Friday, January 16, 2015

Oldest living African #penguin saved from skin cancer

CCTV.com 01-14-2015

It came as quite a shock to friends and keepers when the world's oldest living African penguin in captivity was diagnosed with skin cancer. After undergoing radiation therapy, the 40-year-old furry little lady is once again swimming and waddling around at her home in the US state of Colorado.
That loud braying sound you hear comes from these African penguins who are very much at home here at the Pueblo, Colorado zoo.

It came as quite a shock to friends and keepers when the world
It came as quite a shock to friends and keepers when the world's oldest living African penguin in captivity was diagnosed with skin cancer.

After undergoing radiation therapy, the 40-year-old furry little lady is once again swimming and waddling around at her home in the US state of Colorado.
After undergoing radiation therapy, the 40-year-old furry little lady is once again swimming and waddling around at her home in the US state of Colorado.

Tess is unique in another important way: she
Tess is unique in another important way: she's part of a rapidly dwindling population of African penguins, penguins that are currently threatened by climate change.

"Well, they are very personable. In the early morning, sometimes you come in and they're swimming like crazy," says Melanie Pococke, zoo penguin keeper. Tess, whose friend Mongo is her constant companion, is the star of the show here. At just over 40 years of age, she is the world's oldest living African penguin in captivity. "No female's ever made it to 40 before," Pococke says.

But Tess had a serious health scare recently when skin cancer was discovered on her face. Doctors at Colorado State University's veterinary hospital used very advanced, targeted radiation therapy to treat it. "She was able to be asleep for the whole procedure, didn't feel a thing, has responded very well to the therapy," says Doctor Matt Johnston.

Tess is unique in another important way: she's part of a rapidly dwindling population of African penguins, penguins that are currently threatened by climate change. "You know the plight of the African penguin is sad," Johnston says.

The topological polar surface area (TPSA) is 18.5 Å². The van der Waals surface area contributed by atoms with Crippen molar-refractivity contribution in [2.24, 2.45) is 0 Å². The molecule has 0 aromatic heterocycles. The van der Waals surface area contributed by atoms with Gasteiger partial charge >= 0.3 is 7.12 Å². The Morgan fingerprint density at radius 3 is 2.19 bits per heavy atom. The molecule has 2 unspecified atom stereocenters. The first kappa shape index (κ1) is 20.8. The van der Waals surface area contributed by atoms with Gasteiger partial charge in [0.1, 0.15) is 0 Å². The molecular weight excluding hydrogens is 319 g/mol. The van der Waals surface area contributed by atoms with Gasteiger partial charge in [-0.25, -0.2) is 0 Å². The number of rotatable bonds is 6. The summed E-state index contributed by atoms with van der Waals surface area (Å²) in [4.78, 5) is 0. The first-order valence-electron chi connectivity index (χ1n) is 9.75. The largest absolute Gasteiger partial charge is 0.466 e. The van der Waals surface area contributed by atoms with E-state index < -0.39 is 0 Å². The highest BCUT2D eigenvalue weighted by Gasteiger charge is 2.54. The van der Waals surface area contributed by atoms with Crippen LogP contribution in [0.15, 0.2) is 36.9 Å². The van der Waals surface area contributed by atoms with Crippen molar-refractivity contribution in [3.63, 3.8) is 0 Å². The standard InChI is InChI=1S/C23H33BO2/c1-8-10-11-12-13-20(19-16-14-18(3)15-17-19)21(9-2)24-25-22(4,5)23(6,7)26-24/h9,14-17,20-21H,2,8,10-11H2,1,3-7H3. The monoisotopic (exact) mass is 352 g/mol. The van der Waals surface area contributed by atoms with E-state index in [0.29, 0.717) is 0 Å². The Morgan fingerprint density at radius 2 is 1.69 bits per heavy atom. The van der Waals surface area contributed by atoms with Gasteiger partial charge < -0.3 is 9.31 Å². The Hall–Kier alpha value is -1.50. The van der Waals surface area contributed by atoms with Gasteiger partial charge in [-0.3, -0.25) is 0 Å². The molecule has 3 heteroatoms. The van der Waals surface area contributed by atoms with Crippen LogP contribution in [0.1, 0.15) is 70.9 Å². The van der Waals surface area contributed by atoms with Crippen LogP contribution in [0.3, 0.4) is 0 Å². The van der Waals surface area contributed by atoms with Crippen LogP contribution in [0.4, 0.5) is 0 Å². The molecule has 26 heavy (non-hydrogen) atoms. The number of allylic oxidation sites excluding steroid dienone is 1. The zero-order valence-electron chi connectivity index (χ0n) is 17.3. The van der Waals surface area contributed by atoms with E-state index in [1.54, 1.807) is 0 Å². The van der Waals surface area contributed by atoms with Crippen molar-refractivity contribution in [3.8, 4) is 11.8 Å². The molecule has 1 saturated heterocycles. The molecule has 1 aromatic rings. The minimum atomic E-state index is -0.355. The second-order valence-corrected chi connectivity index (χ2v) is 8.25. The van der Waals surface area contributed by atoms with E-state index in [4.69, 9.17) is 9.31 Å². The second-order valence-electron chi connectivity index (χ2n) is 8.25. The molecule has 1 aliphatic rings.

Tess' vet, who's studied the issue, says climate change has altered ocean currents off the southern and western coasts of Africa where the penguins live, forcing the birds to swim up to 30 kilometers to get the sardines and anchovies they depend on. "What used to be a quick jaunt into the ocean and a five kilometer swim which is nothing for a penguin is now turning into a marathon. When they don't have energy sources they can't breed as well. There's young that are not being fed as well," Johnston says.

So where once several million African penguins lived in the wild, now there are fewer than 200,000 and the number is dropping. "The African penguins at the current predictions will be extinct within the next 20 years," Johnston says.

"It hurts to know as someone who loves life in all of its glorious forms that my kid may go the Western Cape and not get to see the nesting penguins because they're amazing to see," Johnston says.
He hopes Tess' story shines a light on the African penguin problem and leads to action.

"Yeah I like to think of her as an ambassador for awareness," he says. An ambassador who continues to age gracefully, delighting her zoo keeper and everyone else. "Anything past 40 is just you know. Gravy, yeah," says Pococke.

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